This week, buried in a Charlotte Observer editorial, was a surprising admission: The N.C. Commission on Actual Innocence is reexamining 900 convictions in which the State Bureau of Investigation may have used unreliable forensic evidence.
In all these cases, the SBI used hair analysis to prove the defendant’s guilt. In most cases, that means analysts used a microscope to compare hairs found at the crime scene with the defendant’s hair, and said they matched up. This technique was used in North Carolina until DNA testing of hair became available, around 2003. We don’t know how many of the 900 are death penalty cases.
We now know that this kind of forensic “science” is junk. Subjective forensic evidence, such as hair comparisons and bite mark comparisons, have been a contributing factor in more than a quarter of the 329 DNA-exoneration cases in the U.S. since 1989.
Last week, the FBI admitted that it has overstated the reliability of hair analysis in virtually every case where hair evidence was presented, including 36 cases where defendants were sentenced to death.
Only three of the cases the FBI identified were in North Carolina, but that doesn’t mean we don’t have a big problem.
Guess where North Carolina’s SBI learned its hair analysis techniques? From the FBI.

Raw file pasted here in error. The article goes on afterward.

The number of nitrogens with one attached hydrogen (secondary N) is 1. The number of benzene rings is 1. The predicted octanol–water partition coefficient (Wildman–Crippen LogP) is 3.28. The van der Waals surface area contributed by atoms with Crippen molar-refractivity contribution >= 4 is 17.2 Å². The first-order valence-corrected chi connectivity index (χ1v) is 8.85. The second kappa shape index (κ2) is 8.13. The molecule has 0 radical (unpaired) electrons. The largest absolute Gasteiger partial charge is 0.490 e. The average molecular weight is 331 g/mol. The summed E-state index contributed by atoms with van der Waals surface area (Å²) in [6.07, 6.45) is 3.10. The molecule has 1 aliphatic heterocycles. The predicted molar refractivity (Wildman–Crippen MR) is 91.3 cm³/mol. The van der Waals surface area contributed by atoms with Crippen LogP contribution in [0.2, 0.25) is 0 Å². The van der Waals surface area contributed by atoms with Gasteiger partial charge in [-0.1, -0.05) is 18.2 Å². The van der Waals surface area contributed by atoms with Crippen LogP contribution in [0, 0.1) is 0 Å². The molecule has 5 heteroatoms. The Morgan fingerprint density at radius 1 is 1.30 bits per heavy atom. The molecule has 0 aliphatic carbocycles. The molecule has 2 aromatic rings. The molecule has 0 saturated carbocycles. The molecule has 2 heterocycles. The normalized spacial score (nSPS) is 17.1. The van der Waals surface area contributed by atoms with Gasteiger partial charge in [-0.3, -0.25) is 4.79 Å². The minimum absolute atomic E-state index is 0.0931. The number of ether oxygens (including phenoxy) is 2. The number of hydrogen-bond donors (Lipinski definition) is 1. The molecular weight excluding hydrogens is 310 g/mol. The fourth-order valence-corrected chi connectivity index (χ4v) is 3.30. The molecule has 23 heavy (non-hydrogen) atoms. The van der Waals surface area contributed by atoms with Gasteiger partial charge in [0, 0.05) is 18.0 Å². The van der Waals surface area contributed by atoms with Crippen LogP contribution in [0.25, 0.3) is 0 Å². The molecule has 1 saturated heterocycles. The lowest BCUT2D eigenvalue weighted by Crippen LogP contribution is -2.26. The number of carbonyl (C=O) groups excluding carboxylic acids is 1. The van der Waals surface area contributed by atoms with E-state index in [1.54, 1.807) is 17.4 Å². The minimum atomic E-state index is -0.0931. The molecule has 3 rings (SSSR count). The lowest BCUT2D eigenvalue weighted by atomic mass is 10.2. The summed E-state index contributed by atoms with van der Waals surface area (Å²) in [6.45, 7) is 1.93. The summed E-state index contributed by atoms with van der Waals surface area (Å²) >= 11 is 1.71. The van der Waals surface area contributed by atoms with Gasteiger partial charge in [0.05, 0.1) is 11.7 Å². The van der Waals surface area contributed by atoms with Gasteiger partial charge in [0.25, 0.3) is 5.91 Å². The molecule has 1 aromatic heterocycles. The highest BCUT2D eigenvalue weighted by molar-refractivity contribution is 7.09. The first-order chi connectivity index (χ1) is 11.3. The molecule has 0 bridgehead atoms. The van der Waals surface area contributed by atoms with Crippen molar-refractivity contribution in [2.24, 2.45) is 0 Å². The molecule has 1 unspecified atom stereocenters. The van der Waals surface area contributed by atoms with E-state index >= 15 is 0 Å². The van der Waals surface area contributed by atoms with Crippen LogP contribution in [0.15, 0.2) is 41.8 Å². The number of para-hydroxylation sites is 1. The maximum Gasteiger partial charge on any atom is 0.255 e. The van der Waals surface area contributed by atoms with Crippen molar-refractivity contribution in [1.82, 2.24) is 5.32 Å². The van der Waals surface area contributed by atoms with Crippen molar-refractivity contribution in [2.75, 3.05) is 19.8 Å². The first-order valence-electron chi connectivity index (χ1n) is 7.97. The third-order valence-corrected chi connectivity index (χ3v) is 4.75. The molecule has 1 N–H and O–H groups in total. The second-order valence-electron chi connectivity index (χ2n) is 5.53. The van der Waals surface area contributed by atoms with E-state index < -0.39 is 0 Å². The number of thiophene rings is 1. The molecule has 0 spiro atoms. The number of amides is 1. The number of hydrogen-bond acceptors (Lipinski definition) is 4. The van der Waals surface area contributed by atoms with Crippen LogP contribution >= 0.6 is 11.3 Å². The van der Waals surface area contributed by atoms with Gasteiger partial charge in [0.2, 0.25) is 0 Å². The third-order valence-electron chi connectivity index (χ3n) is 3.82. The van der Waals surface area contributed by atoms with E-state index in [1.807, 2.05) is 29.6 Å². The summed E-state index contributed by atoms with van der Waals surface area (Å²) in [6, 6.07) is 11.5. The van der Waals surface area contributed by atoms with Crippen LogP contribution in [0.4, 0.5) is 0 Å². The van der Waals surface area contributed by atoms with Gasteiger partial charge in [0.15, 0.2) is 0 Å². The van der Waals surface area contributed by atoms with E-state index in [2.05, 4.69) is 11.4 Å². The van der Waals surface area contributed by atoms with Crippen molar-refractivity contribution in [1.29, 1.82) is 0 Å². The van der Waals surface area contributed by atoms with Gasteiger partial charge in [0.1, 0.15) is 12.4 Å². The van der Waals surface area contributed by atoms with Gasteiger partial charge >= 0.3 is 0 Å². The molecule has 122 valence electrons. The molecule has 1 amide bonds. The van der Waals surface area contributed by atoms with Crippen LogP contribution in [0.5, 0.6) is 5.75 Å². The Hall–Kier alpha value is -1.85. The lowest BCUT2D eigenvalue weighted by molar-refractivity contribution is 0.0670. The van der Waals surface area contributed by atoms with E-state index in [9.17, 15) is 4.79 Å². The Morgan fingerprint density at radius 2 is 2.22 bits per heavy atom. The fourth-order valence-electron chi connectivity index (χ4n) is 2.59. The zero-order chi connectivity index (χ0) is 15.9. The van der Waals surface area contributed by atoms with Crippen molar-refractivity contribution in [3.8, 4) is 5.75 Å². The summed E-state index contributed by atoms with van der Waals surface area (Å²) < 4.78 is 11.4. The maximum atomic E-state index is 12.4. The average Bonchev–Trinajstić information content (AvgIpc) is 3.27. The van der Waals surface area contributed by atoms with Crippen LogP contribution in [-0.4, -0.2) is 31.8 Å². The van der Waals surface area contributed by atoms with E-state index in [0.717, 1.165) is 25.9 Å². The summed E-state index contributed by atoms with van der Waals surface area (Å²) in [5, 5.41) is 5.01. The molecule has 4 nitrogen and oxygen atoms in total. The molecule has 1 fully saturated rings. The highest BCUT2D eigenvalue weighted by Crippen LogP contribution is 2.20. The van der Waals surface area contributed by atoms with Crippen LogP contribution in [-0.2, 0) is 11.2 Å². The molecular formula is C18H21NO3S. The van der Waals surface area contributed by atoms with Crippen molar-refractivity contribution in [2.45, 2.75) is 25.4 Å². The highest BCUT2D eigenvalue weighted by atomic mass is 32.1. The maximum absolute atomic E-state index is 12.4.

We already know bad hair analysis has contributed to one wrongful conviction in North Carolina: that of Joseph Sledge, who was recently exonerated after 36 years in prison. At Sledge’s trial, the jury was told that hairs found on the victim were consistent with Sledge’s. Decades later, DNA testing showed the hairs did not belong to Sledge.
The Actual Innocence Commission’s effort to examine all cases where hair analysis contributed to a conviction is a good first step. But it is not enough.
Every one of the 900 defendants whose cases have been identified by the state should be notified, and have a chance to investigate how big a role discredited forensic evidence played in the conviction and sentence.
Also, it’s time to finally do a comprehensive, independent review of all the State Crime Lab’s divisions. This isn’t the first time we’ve seen evidence of widespread problems with forensic evidence in North Carolina, and it’s not likely to be the last.
Let’s not forget that the junk science we are talking about is the very evidence that has often been used to justify the death penalty. These revelations about hair evidence show us, once again, that we simply don’t know how many innocent people still sit in North Carolina’s prisons — or on its death row.